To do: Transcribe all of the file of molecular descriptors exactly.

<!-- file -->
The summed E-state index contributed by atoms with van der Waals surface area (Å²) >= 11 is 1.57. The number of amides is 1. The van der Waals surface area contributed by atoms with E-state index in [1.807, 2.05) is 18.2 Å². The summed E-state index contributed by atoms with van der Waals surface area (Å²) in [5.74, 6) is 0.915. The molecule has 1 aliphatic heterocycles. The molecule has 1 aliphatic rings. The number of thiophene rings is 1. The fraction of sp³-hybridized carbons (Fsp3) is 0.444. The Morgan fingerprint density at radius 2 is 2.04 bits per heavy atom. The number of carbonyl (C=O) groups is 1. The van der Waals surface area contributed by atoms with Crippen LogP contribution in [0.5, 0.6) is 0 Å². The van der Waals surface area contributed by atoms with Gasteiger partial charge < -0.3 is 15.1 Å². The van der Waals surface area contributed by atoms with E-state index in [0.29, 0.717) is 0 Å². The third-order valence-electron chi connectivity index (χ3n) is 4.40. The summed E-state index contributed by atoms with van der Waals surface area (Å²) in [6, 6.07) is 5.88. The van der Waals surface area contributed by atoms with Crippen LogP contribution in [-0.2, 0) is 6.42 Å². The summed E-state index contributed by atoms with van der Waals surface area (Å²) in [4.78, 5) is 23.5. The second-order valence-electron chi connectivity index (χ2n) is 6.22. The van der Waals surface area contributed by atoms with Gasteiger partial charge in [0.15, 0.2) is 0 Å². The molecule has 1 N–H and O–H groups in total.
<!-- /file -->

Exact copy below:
The summed E-state index contributed by atoms with van der Waals surface area (Å²) >= 11 is 1.57. The number of amides is 1. The van der Waals surface area contributed by atoms with E-state index in [1.807, 2.05) is 18.2 Å². The summed E-state index contributed by atoms with van der Waals surface area (Å²) in [5.74, 6) is 0.915. The molecule has 1 aliphatic heterocycles. The molecule has 1 aliphatic rings. The number of thiophene rings is 1. The fraction of sp³-hybridized carbons (Fsp3) is 0.444. The Morgan fingerprint density at radius 2 is 2.04 bits per heavy atom. The number of carbonyl (C=O) groups is 1. The van der Waals surface area contributed by atoms with Crippen LogP contribution in [0.5, 0.6) is 0 Å². The van der Waals surface area contributed by atoms with Gasteiger partial charge < -0.3 is 15.1 Å². The van der Waals surface area contributed by atoms with E-state index in [0.29, 0.717) is 0 Å². The third-order valence-electron chi connectivity index (χ3n) is 4.40. The summed E-state index contributed by atoms with van der Waals surface area (Å²) in [6, 6.07) is 5.88. The van der Waals surface area contributed by atoms with Crippen LogP contribution in [-0.2, 0) is 6.42 Å². The summed E-state index contributed by atoms with van der Waals surface area (Å²) in [4.78, 5) is 23.5. The second-order valence-electron chi connectivity index (χ2n) is 6.22. The van der Waals surface area contributed by atoms with Gasteiger partial charge in [0.15, 0.2) is 0 Å². The molecule has 1 N–H and O–H groups in total.